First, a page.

Warning: Spring flowers spell danger for your pets

It’s spring… finally! Warm days ahead have me excited about getting outside and seeing friends again outdoors. My favorite blooms are just starting to bud, but so are my concerns about the spring flowers that spell danger for my pets.

For me, having fresh flowers in the house is one of the best ways to bring the feeling of the season indoors.

But, with two cats in the house, I have to make some careful choices about the flowers I bring in, and where I place them.

Some of the most beautiful spring flowers, those that really say “spring is here,” can make cats (and dogs) terribly sick. Some can even kill them.

If you’ve got the same dilemma, here’s some information that will help you choose which flowers to bring into your home this spring.

6 flowers that will poison your pet

Lilies. Even a small bite of this popular Easter flower could cause kidney damage in cats. And it’s not just the flower that’s a danger — the entire plant is poisonous.

If your cat has eaten a piece of lily, you might notice drooling, vomiting, and diarrhea. Or, there might be no symptoms at all. That’s why it’s so important to keep an eye on your cats and your plants, and to either keep poisonous flowers out of your home, or position them out of reach (hard to do with cats, who jump and climb).

Lilies are less harmful to dogs, but they can irritate their mouths and stomachs, especially calla lilies.

Tulips. For me, yellow tulips are a source of great joy. I’d love to have them right in the middle of my kitchen table. But I’ve had to enjoy them in a vase on my stove, or in my bedroom, where cats are not allowed.

Any part of the tulip can irritate your pet’s mouth and throat, but it’s the bulbs that are the most toxic. If your pet eats a few, they may have trouble breathing, start drooling, or even have convulsions.

Begonia. The leaves and blossoms of this popular and hardy indoor house plant are poisonous to your animals. But it’s the roots that will cause kidney problems. So, if you keep begonias in the house, place them where your curious pet won’t be able to knock the pot over and get into the soil.

Begonia leaves and flowers can irritate the inside of your dog or cat’s mouth and cause vomiting, drooling, and trouble swallowing.

Azaleas. These gorgeous flowers are some of the first to show up in spring. Their candy-like blossoms of purple, pink, red, orange, yellow or white are quite attractive to young children, who can also be poisoned if they decide to try a taste.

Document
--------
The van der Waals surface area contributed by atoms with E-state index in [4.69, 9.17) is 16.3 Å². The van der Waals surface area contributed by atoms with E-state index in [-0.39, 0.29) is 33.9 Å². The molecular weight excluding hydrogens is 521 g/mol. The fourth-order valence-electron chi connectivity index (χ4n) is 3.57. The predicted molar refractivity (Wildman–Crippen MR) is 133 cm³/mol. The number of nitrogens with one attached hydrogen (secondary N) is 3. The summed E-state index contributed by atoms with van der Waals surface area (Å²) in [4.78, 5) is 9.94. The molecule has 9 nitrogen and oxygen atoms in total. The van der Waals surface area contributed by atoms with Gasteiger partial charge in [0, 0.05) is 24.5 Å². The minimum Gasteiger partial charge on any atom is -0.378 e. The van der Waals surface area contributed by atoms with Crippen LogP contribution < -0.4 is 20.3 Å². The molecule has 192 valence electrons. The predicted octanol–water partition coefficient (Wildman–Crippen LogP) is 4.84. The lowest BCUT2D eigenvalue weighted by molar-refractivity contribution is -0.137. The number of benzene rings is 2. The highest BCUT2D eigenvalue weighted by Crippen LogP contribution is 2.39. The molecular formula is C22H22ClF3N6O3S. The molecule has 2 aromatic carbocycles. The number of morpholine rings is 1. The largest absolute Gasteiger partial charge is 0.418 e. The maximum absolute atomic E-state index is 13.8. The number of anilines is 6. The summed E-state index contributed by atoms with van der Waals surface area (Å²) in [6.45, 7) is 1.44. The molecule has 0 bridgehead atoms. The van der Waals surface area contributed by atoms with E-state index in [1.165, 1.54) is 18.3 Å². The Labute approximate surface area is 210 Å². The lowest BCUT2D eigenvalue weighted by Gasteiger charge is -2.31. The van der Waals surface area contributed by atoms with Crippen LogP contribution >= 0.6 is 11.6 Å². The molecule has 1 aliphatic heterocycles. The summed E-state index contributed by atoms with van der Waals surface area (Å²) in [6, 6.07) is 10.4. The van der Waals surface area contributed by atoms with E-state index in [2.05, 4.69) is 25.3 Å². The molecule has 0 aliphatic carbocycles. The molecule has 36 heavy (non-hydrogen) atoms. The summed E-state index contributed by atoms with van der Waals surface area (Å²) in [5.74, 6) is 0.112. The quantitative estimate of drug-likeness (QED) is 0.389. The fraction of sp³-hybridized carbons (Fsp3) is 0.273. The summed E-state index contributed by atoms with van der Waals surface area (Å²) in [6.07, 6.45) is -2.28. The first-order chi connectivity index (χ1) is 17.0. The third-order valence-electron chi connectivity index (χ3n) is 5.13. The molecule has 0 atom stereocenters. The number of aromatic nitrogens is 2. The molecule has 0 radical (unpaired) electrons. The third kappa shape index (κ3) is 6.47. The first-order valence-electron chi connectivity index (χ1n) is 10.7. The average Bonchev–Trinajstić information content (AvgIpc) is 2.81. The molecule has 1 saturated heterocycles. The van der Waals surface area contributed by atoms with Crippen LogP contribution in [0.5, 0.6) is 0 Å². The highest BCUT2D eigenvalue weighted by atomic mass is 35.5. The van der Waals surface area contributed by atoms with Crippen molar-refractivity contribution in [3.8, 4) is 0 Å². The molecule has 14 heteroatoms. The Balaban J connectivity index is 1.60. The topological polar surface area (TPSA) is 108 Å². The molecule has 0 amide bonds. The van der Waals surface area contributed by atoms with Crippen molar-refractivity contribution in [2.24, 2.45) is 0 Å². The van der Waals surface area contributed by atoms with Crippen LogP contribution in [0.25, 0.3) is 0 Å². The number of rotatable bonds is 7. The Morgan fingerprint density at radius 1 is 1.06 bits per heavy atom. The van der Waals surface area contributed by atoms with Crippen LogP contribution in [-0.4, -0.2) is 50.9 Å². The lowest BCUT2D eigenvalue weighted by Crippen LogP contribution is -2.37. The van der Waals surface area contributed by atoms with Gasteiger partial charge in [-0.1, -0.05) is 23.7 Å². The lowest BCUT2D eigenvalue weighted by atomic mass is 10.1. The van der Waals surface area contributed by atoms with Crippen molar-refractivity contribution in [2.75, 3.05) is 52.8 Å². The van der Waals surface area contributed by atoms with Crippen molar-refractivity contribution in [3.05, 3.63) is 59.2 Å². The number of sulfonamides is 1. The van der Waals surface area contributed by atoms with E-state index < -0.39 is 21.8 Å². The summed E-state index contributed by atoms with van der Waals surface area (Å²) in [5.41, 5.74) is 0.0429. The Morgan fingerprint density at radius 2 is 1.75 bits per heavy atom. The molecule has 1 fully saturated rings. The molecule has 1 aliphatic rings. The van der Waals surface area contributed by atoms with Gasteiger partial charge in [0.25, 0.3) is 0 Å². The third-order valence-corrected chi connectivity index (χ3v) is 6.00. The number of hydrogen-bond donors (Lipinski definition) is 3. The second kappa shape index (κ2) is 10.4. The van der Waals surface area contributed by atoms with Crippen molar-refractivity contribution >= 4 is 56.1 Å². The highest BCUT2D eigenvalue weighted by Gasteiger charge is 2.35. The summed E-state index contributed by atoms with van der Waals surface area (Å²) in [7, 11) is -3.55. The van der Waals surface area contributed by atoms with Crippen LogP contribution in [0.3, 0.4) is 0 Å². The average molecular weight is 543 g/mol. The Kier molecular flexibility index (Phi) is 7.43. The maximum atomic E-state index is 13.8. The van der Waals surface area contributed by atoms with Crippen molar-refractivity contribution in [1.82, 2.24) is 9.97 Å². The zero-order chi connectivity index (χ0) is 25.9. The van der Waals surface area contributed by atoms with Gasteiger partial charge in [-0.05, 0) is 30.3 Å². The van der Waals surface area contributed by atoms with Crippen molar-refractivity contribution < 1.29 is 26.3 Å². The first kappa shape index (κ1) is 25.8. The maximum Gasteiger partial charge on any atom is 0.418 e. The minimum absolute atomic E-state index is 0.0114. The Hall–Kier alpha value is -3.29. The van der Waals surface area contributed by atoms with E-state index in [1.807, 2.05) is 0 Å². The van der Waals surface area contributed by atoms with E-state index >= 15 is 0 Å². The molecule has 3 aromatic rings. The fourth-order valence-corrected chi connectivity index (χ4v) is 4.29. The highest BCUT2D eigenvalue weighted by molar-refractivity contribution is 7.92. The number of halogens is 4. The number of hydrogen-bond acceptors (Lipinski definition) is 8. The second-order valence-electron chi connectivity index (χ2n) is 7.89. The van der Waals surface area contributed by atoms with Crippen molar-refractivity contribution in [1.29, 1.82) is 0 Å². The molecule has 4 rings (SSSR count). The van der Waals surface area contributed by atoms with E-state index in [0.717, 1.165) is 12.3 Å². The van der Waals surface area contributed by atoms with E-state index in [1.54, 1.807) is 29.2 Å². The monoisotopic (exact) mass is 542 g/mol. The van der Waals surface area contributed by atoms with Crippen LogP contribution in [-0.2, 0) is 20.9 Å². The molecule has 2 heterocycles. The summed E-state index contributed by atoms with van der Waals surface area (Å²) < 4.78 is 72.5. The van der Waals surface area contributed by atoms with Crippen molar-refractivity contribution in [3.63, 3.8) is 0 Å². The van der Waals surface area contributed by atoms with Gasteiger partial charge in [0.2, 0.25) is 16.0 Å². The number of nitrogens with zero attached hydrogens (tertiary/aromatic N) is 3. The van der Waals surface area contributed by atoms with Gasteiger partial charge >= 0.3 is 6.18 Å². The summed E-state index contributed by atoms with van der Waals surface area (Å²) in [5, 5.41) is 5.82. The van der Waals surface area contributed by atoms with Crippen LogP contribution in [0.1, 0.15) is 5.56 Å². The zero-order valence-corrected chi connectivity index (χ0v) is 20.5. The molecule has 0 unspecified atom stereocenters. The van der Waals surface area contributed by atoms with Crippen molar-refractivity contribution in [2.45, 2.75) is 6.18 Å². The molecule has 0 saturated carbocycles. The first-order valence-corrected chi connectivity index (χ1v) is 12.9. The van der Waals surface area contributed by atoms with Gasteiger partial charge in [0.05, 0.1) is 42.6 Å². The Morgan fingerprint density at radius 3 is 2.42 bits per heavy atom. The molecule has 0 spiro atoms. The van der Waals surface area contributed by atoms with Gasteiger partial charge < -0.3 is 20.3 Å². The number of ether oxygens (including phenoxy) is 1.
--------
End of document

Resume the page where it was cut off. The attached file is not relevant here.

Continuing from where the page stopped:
If your pet has eaten part of an azalea plant (also known as a rhododendron), you may see excessive drooling, vomiting, diarrhea, weakness and difficulty walking. If left untreated, ingesting this plant will cause seizures and coma.

Iris. Both dogs and cats will show symptoms if they’ve eaten part of an iris plant, but the consequences can be especially dangerous for dogs.

Cats will experience vomiting, nausea, diarrhea and abdominal pain, along with mouth ulcers and skin irritation. Dogs will exhibit all these symptoms, along with lethargy and depression, stomach ulcers, eye irritation, and burn-like sores on the lips and muzzle.

Daffodil. This popular spring flower contains a poisonous alkaloid that can trigger vomiting. But daffodil bulbs are even more toxic and can cause abnormal heart rhythms and breathing problems in both cats and dogs.

What to do if you suspect your pets poisoned

If you think your pet may have eaten part of one of these plants, even if they are not exhibiting symptoms yet, it’s crucial that you get them medical attention right away.

If you can’t get them to a veterinarian right away (many communities have 24-hour emergency vet services), call the ASPCA Animal Poison Control Center at (888) 426-4435.

If you do go to a vet, be prepared to describe any symptoms your pet is having. Bring along a picture or sample of the plant they may have eaten. Different plant-based poisons require different treatments. Some have antidotes, while others can only be treated by inducing vomiting or by stomach pumping.

Having a pet is just like having a young child in your home. If you take precautions and make wise choices about how you enjoy those spring flowers, you can keep your furry “child” safe andrevel in those beautiful springtime blossoms.

References

Houseplants that are poisonous to pets pets.webmd.com

Are azaleas poisonous? Plant Addicts

Spring plants poisonous to dogs Blue Cross for Pets

Animal poison control ASPCA

Iris poisoning in cats wagwalking.com

Symptoms of iris poisoning in dogs wagwalking.com

Joyce Hollman

By Joyce Hollman

Joyce Hollman is a writer based in Kennebunk, Maine, specializing in the medical/healthcare and natural/alternative health space. Health challenges of her own led Joyce on a journey to discover ways to feel better through organic living, utilizing natural health strategies. Now, practicing yoga and meditation, and working towards living in a chemical-free home, her experiences make her the perfect conduit to help others live and feel better naturally.